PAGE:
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A bigger gun

Discussion in 'Varmint Hunting' started by Rambo, Feb 1, 2017.

  1. blaster

    blaster G&G Evangelist

    the reason they catch, castrate & release boars (called a barr now) is to make them better eating next time they get caught or shot. usually they will notch the hog's ear or cut off the tail when they castrate him. that way when you see a marked barr hog", he is the one you want to shoot.
     
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  2. writerinmo

    writerinmo G&G Evangelist

    The Department of Conservation here in Missouri made it illegal to hunt hogs on land owned or managed by them, citing that same reason. However, they are finding that the feral hogs are learning about traps. Recently they set up at one of the neighbors places here with one of their usual traps, and on the game cams you can see the hogs come up and stop just outside the perimeter, sniff around, then leave. They only managed to catch 10 the first night, then 3 the next. Now they want to spend a ton of money on remote control traps called "Boar Busters" that can be monitored on a computer or smartphone and the trap triggered remotely. But these traps won't work in much of the state due to rugged terrain and/or lack of a good cell signal.
     
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  3. writerinmo

    writerinmo G&G Evangelist

    A notched ear here means it's not a wild hog, or at least wasn't initially. I sighted in a scope on a neighbor's .270 for him, last fall he stopped in and told me that I did a good job, he popped two hogs at the bottom of his pasture at about 200 yards. Both had notched ears so he checked with other folks up and down road and found out that they belonged to a neighbor but had escaped the pen the first night over a year ago. They weren't upset but he did give them half...lol.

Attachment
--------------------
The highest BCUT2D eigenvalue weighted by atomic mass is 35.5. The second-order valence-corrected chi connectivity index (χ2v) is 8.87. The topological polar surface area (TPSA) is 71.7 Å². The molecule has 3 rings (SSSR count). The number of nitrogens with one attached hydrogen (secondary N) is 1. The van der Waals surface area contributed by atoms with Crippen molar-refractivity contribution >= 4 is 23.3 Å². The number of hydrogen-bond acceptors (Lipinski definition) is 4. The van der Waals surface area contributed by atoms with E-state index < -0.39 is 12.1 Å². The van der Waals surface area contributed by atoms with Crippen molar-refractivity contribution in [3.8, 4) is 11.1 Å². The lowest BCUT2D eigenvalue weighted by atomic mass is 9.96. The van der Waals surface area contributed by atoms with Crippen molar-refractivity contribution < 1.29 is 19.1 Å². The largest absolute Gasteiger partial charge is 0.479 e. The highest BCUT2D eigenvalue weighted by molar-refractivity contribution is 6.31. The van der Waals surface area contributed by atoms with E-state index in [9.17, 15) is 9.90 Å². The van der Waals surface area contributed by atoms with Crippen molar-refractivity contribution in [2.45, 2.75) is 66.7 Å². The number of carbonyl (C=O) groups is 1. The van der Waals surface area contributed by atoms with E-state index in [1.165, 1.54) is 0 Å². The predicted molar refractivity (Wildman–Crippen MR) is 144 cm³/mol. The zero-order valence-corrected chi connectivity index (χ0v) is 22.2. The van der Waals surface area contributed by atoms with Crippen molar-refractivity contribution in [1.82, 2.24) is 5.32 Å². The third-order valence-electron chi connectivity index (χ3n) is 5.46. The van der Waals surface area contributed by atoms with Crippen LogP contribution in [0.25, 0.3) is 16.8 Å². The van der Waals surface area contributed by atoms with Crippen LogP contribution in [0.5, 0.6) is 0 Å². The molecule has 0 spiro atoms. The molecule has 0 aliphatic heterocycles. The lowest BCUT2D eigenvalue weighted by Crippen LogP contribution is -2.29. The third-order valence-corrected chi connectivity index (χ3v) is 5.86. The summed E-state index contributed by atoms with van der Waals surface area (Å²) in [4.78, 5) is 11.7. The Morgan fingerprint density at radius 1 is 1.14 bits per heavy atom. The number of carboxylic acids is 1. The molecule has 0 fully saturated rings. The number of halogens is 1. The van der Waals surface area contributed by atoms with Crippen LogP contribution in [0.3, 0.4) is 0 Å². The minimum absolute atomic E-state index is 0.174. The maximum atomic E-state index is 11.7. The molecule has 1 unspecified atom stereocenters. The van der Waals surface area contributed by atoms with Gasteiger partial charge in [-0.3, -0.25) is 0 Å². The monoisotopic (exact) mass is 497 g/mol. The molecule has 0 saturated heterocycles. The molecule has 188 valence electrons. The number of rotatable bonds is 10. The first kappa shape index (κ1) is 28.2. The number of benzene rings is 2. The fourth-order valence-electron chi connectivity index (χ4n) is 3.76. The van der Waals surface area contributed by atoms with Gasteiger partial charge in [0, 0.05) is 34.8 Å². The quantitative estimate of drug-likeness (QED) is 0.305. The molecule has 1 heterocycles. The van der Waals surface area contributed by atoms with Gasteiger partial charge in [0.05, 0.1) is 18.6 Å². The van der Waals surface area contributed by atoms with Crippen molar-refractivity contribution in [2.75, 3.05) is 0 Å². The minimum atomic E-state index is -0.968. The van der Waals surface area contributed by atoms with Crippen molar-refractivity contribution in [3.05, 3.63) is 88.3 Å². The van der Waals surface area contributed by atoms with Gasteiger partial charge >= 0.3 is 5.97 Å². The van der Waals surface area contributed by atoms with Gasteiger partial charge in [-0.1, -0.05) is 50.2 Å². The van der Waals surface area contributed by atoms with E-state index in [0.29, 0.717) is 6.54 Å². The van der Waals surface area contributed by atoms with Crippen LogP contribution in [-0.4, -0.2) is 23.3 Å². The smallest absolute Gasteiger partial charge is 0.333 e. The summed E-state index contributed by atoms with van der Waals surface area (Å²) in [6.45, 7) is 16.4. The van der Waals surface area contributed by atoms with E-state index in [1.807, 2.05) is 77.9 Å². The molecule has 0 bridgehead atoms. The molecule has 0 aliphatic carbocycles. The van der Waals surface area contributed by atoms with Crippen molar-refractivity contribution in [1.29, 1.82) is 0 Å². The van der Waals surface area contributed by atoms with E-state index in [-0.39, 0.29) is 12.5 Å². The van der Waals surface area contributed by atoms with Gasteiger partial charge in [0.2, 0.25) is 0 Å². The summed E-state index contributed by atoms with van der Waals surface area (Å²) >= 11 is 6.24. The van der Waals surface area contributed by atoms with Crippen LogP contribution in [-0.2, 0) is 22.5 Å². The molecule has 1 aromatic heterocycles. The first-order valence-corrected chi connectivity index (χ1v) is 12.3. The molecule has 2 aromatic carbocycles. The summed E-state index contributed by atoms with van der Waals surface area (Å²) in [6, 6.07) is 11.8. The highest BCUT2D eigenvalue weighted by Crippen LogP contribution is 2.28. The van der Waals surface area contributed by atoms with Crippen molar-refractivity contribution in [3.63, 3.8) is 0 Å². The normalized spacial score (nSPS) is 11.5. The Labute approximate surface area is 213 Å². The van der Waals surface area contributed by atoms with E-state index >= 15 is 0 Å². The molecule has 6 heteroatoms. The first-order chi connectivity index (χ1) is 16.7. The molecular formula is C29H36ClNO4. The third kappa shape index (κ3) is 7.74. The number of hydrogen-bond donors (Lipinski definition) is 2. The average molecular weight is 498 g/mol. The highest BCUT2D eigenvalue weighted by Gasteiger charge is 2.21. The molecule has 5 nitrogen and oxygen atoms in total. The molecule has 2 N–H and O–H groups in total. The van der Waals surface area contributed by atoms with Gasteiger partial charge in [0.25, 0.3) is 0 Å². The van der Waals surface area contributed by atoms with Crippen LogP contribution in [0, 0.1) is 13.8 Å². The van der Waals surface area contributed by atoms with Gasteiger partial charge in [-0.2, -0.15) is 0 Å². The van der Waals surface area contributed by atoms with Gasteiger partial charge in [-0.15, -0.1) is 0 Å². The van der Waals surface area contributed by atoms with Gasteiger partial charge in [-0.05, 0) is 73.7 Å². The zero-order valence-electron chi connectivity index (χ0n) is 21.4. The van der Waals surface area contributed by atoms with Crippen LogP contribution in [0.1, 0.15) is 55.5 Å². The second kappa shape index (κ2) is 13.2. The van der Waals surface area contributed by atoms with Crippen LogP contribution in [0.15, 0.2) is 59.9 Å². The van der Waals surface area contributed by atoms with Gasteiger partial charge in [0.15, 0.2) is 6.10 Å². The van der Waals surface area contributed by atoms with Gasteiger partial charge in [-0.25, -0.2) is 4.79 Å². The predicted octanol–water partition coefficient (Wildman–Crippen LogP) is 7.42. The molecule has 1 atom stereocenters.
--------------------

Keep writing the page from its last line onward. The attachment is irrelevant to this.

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  4. ChaZam

    ChaZam G&G Evangelist Forum Contributor

    Not to be nit picky but after castrating a boar it is a barrow...
     
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  5. blaster

    blaster G&G Evangelist

    you are correct. barr is short for barrow. I guess I've called them that so long i forgot the full name.o_O
     
  6. Cyrano

    Cyrano Resident Curmudgeon Forum Contributor

    I saw a video of people hunting them from helicopters in Texas. The chopper outfit provided special AR-15s set up with brass catchers, and swept over a ranch with a feral hog problem like a harvester in a Kansas wheat field. They killed a ton of them; I don't know how many, if any, of the carcasses were salvaged and donated to charity or turned into sausage, hams and footballs. The situation down there is so bad, you can kill a hundred of the critters and a month later come back and do it again.

    I think a VEPR in 7.62x54R with softpoints would do nicely against those hogs. Wouldn't try a Mosin unless I was shooting from the back of a truck. Saw a video of a man who took one big hog down at 320 yards with a 91/30 with a single shot. The cartridge is up to the drill; the question is, should a bolt action be used for the mission unless you are shooting from a stand or a vehicle. Given how mean a wild hog can get, I think a fast second shot would be mighty reassuring.
     
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  7. Rambo

    Rambo I just shot your dog in this fight Forum Contributor

    I hunted for this big boar for two hours after dark but it was a no show. My friend doesn't know if it's been castrated already as no one can get close to it. I'm going back down next week to focus on it and many other hogs. Probably skip calling cats but will still call coyotes. Need a javelina as well to rep[air the damage our puppy did to a full mount we have.
     
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  8. ChaZam

    ChaZam G&G Evangelist Forum Contributor

    That poor little puppy surely gets blamed for a lot of things Tom...
     
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  9. alleyyooper

    alleyyooper G&G Enthusiast

    44
    128